7. Seven, watch what you consume. Almost certainly, you are not
This has been said to you before, and I can attest that it is true: Getting stronger and feeling better via exercise has been the most significant, healthiest, most eye-opening thing that has occurred to me since I joined CrossFit. One thing you should know is that this happens slowly. The process took a long time.
You may increase your strength by engaging in heavy lifting and taking enough rest. Still, I should have added the importance of eating regularly and in sufficient quantities. And to be truthful, “enough” is probably more than you believe. The standard recommendation is 2,000 calories per day. Still, everyone is different, so it’s essential to figure out how much you need to eat daily to achieve your specific goals, whether to gain strength or lose weight. The USDA highly suggests this calculator. Based on my current level of exercise, it recommends that I consume 2,500 calories each day. This is a far cry from the conventional wisdom-recommended 2,000 calories a day and likely from the amount many women down in their seemingly universal effort to shed pounds.
Trust me when I say that appropriate nutrition is essential if you want to see gains in strength, speed, and overall performance in your CrossFit endeavors.
8. As a result of number eight, you will begin socializing with gym-goers even though you have never had a conversation with a stranger before.
Despite common misconceptions, CrossFit is not a cult. However, its communal nature is robust. Most people go to the gym at the same time every day, so you’ll probably see the same 20 faces several times a week. There are many chances to talk when everyone is in the same boat during a workout. I bet you’ll wind up going to at least one happy hour, party, or post-workout brunch, even if you went out to make zero new friends. This is not strange (at first, I found it quite odd), but rather a perfectly natural and ordinary approach to meeting people.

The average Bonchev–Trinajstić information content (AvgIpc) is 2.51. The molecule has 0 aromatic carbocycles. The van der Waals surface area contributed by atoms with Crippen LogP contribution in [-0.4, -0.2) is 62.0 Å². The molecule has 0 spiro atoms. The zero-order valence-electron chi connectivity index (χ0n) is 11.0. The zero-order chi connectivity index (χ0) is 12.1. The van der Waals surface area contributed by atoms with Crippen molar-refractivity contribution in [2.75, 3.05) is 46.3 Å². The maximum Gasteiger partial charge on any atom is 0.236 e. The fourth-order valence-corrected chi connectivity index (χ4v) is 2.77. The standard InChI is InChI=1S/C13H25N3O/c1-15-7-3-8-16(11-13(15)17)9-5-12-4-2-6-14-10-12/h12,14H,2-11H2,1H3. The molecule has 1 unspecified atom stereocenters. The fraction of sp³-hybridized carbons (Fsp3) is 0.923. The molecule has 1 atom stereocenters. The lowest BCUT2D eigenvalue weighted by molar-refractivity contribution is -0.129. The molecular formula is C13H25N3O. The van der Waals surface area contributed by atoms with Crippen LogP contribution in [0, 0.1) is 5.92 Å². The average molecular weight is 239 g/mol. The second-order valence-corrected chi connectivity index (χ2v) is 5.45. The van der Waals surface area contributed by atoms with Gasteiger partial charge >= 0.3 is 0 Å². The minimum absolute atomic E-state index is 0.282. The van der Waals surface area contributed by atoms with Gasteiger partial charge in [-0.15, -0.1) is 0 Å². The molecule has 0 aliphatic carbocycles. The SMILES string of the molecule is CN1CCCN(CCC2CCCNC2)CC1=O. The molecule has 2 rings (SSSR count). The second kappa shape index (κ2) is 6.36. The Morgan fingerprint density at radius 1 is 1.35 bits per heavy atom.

9. Improvement in CrossFit is entertaining but ultimately unimportant
If you start CrossFit, you become very dedicated to the sport. Just like that, actually. It could be because you can see your progress so quickly (in terms of how long it takes you to complete a workout or how much weight you can lift). CrossFit gyms often have strong communities, so you’ll spend more time with people who share your interest in the sport. As a result, you’ll inevitably find yourself talking more and more about CrossFit, and it won’t be long before it becomes a regular conversation topic. While these are natural human tendencies, becoming overly engrossed in CrossFit can make you feel like nothing else matters.
The aspiration to better oneself is admirable, and so is the pursuit of strength, which is fantastic, beneficial, and worthwhile. Unfortunately, this is a straightforward trap to fall into with CrossFit. Be careful to avoid becoming someone whose thoughts are preoccupied with their next workout. To exercise more, you might, for example, decline social invitations to do something you would otherwise enjoy doing but which would not be conducive to fitness.
Or making any significant lifestyle adjustment to improve at something that is not, and should not be, who you are. The longer you do CrossFit, the more your performance in the CrossFit Open (or how much you can snatch or how fast your Fran time is) may begin to matter to you. Maintain a daily (or more frequent) self-reminder that CrossFit is just exercise, something to look forward to and enjoy doing, rather than something that should consume every waking moment.